As these students are in various field of studies, therefore they are exposed to the usage of English language pertaining to their studies. In such situation, they had applied their acquired knowledge of English in their course studies.Obviously, they know English Language.

    In view of this,English language and mainstream courses are going well together. Students need their knowledge of English in order to perform well in their courses. In addition, their proficiency in English along with their expertise in their respective courses enable them to have wide interaction and employment in both domestically and internationally.

    2. It is impossible to do well in the mainstream courses at the university without really "knowing" English. English Language ( Tan Eng Bee , 2009 ) is actually a plus point to prepare our students to face the world at large when they enter a marketplace. In addition, students who are doing well in the mainstream course at the university without really 'knowing' English will not be able them to compete globally and in negotiation with varieties pf party domestically and internationally. Therefore, these students will be left far-behind in human capital development despite that they are expertise in their mainstream course.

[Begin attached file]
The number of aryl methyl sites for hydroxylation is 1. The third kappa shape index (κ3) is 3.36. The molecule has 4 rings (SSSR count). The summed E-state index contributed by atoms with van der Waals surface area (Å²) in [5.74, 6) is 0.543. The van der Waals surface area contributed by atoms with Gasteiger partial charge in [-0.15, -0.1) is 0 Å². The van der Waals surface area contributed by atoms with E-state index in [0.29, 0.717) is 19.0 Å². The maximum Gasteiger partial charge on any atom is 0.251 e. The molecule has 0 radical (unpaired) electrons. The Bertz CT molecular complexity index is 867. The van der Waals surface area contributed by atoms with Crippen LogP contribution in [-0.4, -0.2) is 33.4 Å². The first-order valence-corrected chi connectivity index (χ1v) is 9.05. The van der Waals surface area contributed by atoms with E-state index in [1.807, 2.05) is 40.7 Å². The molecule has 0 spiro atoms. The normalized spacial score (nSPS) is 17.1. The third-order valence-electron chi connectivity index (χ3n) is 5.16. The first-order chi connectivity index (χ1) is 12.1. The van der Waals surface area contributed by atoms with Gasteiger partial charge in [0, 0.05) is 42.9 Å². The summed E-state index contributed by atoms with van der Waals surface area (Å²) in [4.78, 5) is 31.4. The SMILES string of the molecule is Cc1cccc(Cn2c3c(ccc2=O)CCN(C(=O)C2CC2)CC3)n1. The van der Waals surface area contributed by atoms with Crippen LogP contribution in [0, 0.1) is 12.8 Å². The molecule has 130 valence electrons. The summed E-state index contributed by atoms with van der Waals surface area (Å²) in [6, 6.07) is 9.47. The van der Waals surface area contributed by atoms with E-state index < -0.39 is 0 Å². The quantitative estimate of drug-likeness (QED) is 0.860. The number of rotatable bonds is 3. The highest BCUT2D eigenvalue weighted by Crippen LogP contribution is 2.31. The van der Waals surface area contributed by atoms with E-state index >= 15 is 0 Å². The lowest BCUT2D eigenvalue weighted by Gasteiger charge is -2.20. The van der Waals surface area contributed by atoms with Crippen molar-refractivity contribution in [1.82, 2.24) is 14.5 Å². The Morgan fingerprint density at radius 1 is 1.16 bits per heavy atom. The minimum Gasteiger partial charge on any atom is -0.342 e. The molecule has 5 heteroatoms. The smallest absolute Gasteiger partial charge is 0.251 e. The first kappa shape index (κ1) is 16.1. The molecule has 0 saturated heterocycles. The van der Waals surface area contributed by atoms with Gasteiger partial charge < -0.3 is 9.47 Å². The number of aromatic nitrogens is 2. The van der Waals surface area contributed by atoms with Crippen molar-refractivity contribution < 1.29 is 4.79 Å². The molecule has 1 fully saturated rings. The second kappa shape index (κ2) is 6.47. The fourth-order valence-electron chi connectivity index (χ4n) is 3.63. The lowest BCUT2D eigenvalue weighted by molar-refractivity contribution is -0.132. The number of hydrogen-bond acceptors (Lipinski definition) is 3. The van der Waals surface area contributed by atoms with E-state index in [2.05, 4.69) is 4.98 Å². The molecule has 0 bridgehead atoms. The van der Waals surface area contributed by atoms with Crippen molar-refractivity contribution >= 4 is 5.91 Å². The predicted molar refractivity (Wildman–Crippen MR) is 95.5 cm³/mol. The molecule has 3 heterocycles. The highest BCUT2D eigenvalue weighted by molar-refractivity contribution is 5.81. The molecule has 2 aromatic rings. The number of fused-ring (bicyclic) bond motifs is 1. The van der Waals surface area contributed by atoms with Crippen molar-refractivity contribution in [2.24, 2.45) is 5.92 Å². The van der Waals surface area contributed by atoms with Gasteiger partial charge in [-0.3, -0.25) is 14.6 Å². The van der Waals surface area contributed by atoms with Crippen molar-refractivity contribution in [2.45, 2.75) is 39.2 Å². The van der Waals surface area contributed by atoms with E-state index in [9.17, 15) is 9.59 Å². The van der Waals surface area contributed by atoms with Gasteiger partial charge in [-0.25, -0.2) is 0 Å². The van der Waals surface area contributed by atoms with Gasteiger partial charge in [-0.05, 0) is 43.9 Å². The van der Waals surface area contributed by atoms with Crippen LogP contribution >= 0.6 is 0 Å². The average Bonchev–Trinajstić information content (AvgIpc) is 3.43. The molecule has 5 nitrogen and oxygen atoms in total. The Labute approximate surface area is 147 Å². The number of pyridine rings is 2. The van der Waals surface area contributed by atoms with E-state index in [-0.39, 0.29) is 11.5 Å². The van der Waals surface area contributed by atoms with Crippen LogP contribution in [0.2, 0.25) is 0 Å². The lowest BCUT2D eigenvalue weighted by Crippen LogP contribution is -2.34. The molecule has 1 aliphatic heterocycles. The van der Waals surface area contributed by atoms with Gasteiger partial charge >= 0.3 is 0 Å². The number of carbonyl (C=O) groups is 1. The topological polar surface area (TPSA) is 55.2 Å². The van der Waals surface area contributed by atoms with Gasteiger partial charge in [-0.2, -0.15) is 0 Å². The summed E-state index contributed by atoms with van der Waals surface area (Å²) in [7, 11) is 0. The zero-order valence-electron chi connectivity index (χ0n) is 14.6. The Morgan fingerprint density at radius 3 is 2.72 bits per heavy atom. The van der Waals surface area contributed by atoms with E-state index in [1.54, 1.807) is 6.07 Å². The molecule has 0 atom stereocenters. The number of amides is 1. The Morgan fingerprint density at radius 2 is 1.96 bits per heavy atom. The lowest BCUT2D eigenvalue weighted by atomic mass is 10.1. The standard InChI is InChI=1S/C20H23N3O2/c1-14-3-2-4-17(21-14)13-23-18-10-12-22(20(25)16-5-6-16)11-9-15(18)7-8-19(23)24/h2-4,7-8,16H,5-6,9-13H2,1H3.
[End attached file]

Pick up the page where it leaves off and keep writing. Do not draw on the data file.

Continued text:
English is the universal language on which is used extensively in the conduct of global business, international forums and negotiations ( Tan Eng Bee, 2009). He elaborates that three Asian economic giants, mainly China, Japan and South Korea have placed great importance in the learning and teaching of English. Schools and universities in these countries are taking steps to teach English as they know the importance of the language in this globalised world. Students, regardless courses aretaken in universities should make optimum use and benefits from acquiring knowledge of English.

    The use of English Language are applicable in their fields of study. This is the situation where students apply their knowledge of English in reading and writing skills particulaly. Listening and speaking skills are also applicable for interaction and communication purposes.